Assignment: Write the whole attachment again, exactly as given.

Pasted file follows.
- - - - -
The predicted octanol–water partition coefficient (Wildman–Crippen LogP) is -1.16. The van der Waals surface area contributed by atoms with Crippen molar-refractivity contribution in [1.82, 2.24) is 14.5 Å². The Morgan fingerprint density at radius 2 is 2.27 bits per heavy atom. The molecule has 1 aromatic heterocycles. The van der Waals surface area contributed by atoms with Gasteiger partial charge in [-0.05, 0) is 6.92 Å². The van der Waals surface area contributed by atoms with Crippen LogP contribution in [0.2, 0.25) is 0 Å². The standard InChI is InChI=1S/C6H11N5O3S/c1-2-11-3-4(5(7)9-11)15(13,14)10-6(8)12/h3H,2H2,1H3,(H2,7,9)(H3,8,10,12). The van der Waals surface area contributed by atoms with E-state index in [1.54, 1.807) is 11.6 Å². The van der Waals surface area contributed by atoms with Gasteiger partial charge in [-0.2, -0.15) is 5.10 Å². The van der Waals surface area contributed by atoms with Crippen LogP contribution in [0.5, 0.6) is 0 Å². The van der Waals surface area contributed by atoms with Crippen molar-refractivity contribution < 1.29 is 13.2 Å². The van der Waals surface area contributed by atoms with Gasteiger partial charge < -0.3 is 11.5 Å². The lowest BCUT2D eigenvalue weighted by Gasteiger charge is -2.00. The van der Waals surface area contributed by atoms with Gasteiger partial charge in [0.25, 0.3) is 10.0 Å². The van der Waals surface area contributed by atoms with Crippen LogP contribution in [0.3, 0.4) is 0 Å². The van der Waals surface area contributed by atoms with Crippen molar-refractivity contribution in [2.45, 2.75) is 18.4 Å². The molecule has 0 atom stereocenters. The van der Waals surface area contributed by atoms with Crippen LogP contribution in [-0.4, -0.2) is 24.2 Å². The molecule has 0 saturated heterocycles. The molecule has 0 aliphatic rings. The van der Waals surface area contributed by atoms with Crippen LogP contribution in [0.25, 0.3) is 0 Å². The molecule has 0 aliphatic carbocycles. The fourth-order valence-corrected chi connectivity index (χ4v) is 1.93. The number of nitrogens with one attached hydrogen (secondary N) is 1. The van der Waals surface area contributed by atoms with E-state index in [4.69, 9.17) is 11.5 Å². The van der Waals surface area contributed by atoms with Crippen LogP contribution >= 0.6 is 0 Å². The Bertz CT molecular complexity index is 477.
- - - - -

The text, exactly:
The predicted octanol–water partition coefficient (Wildman–Crippen LogP) is -1.16. The van der Waals surface area contributed by atoms with Crippen molar-refractivity contribution in [1.82, 2.24) is 14.5 Å². The Morgan fingerprint density at radius 2 is 2.27 bits per heavy atom. The molecule has 1 aromatic heterocycles. The van der Waals surface area contributed by atoms with Gasteiger partial charge in [-0.05, 0) is 6.92 Å². The van der Waals surface area contributed by atoms with Crippen LogP contribution in [0.2, 0.25) is 0 Å². The standard InChI is InChI=1S/C6H11N5O3S/c1-2-11-3-4(5(7)9-11)15(13,14)10-6(8)12/h3H,2H2,1H3,(H2,7,9)(H3,8,10,12). The van der Waals surface area contributed by atoms with E-state index in [1.54, 1.807) is 11.6 Å². The van der Waals surface area contributed by atoms with Gasteiger partial charge in [-0.2, -0.15) is 5.10 Å². The van der Waals surface area contributed by atoms with Crippen LogP contribution in [0.5, 0.6) is 0 Å². The van der Waals surface area contributed by atoms with Crippen molar-refractivity contribution < 1.29 is 13.2 Å². The van der Waals surface area contributed by atoms with Gasteiger partial charge < -0.3 is 11.5 Å². The lowest BCUT2D eigenvalue weighted by Gasteiger charge is -2.00. The van der Waals surface area contributed by atoms with Gasteiger partial charge in [0.25, 0.3) is 10.0 Å². The van der Waals surface area contributed by atoms with Crippen LogP contribution in [0.3, 0.4) is 0 Å². The van der Waals surface area contributed by atoms with Crippen molar-refractivity contribution in [2.45, 2.75) is 18.4 Å². The molecule has 0 atom stereocenters. The van der Waals surface area contributed by atoms with Crippen LogP contribution in [-0.4, -0.2) is 24.2 Å². The molecule has 0 saturated heterocycles. The molecule has 0 aliphatic rings. The van der Waals surface area contributed by atoms with Crippen LogP contribution in [0.25, 0.3) is 0 Å². The molecule has 0 aliphatic carbocycles. The fourth-order valence-corrected chi connectivity index (χ4v) is 1.93. The number of nitrogens with one attached hydrogen (secondary N) is 1. The van der Waals surface area contributed by atoms with E-state index in [4.69, 9.17) is 11.5 Å². The van der Waals surface area contributed by atoms with Crippen LogP contribution >= 0.6 is 0 Å². The Bertz CT molecular complexity index is 477.